Sticking to My Story

Recently when the editor of the West Houston RWA newsletter asked me if I had an article to contribute to the January newsletter, I found this piece on my computer.  The file date told me that I wrote it in June 2012, but I couldn’t remember why I’d written it.  It wasn’t anywhere here on the blog, it hadn’t been printed in either of my chapter newsletters, and it wasn’t on the Firebirds blog.  Took me about a week to remember that it was written for the Ruby Slippered Sisterhood (the 2009 Golden Heart finalists) when I was a guest on their blog.  Reading it over I see that nothing much has changed, so I’m sharing it again here.

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When Bathtub Jinn, my 2012 Golden Heart finalist, got hosed in yet another chapter contest, I found myself whining about it.  “This manuscript has missed the finals in so many contests,” I said, “that if it weren’t for the Golden Pen and the Golden Heart I might have kicked it under the bed.”

I didn’t say, “I might have quit writing.”  I know that more than a few writers have closed their laptops after too many punishing contests or nasty reviews, but not me.  I always come back.  Glutton for punishment?  Adrenalin junkie?   No.  Well, maybe yes, but that’s not the reason.  I just can’t stop writing, not for long.  It’s what I do.

I wasn’t really born with a book in my hand.  My mother would have mentioned that, although it probably wouldn’t have surprised her.  I’m sure she spent her pregnancy with a book in hers.  She swore that I taught myself to read as a very small child, and complained loudly if she changed a word when she read aloud to me.

I switched from directing my playmates in acting out stories at recess to writing the stories down when I was ten or eleven.  There I was, writing fan fiction for long-forgotten TV shows, decades before the Internet turned that into a sort of massive multi-player online game.  Reading everything I could get my hands on and carrying a book with me everywhere (these days I carry a Kindle in my purse).  Taking high school courses in creative writing—but having much more fun writing satire for (decidedly unofficial) school publications.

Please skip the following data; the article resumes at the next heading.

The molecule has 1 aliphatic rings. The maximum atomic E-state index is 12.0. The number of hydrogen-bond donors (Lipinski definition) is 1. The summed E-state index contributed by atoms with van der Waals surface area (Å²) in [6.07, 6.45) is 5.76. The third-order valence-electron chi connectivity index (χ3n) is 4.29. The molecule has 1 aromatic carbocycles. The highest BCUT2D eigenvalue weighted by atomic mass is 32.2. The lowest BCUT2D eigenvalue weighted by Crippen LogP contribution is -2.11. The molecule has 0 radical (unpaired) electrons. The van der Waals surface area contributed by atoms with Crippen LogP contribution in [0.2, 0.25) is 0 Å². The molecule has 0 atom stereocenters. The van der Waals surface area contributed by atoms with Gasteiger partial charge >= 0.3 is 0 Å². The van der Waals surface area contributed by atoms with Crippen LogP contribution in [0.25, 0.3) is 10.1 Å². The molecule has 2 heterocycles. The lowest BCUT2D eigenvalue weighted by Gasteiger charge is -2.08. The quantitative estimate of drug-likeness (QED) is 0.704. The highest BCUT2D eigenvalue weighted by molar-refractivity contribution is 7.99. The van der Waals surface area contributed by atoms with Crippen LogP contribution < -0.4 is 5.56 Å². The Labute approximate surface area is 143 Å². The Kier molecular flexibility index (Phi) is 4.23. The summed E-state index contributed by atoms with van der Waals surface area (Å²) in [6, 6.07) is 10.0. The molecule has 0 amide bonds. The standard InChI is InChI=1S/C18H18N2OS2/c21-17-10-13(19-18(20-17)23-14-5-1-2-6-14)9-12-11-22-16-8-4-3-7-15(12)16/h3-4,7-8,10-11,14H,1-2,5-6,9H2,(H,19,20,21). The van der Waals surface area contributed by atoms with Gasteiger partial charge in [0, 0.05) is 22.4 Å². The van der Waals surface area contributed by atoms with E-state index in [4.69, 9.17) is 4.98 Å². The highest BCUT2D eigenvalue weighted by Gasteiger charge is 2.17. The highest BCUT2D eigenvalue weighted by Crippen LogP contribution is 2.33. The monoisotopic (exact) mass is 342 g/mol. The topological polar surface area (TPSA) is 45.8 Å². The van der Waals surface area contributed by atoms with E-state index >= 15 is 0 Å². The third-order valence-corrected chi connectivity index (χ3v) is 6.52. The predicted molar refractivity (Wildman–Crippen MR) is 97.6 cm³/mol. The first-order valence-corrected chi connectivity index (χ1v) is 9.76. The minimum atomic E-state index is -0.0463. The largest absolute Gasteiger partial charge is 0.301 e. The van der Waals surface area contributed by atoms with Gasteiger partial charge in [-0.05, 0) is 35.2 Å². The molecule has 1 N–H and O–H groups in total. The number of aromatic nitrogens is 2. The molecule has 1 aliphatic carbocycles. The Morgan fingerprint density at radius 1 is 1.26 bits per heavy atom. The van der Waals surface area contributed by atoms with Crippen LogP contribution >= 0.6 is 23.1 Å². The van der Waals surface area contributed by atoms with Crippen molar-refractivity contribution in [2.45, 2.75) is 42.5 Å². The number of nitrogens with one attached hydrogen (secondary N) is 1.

That may be where I went astray, venturing into humor.  It wasn’t easy to inject a bit of laughter into years of high school, college, and grad school research papers, but I did my best.  Over years of writing Environmental Impact Statements (the historical and archeological backgrounds, not the bugs and bunnies stuff) I even made a few people in the Corps of Engineers laugh.  Well, crack a smile, anyway.  And wow, did those chuckles make me happy!

So when I went back to writing fiction, longer ago than I care to contemplate, it was only natural that my characters refused to wallow in angst.  Bad things happen, but my people react with snappy retorts, humor and occasional sarcasm.  My characters get trapped in their own costumes, find baby alligators in their kitchens, or make momentous discoveries when they’re too drunk to remember them.  Over and over again they demonstrate that love is perhaps the funniest of human predicaments.

How did I wander from contest angst to humor?  Well, we all know how subjective humor is.  All too often my contest scores tell me that one judge loved my snarky voice and another either hated it or completely misunderstood it.  Publishing pros tell me that they love my work, but humor isn’t selling.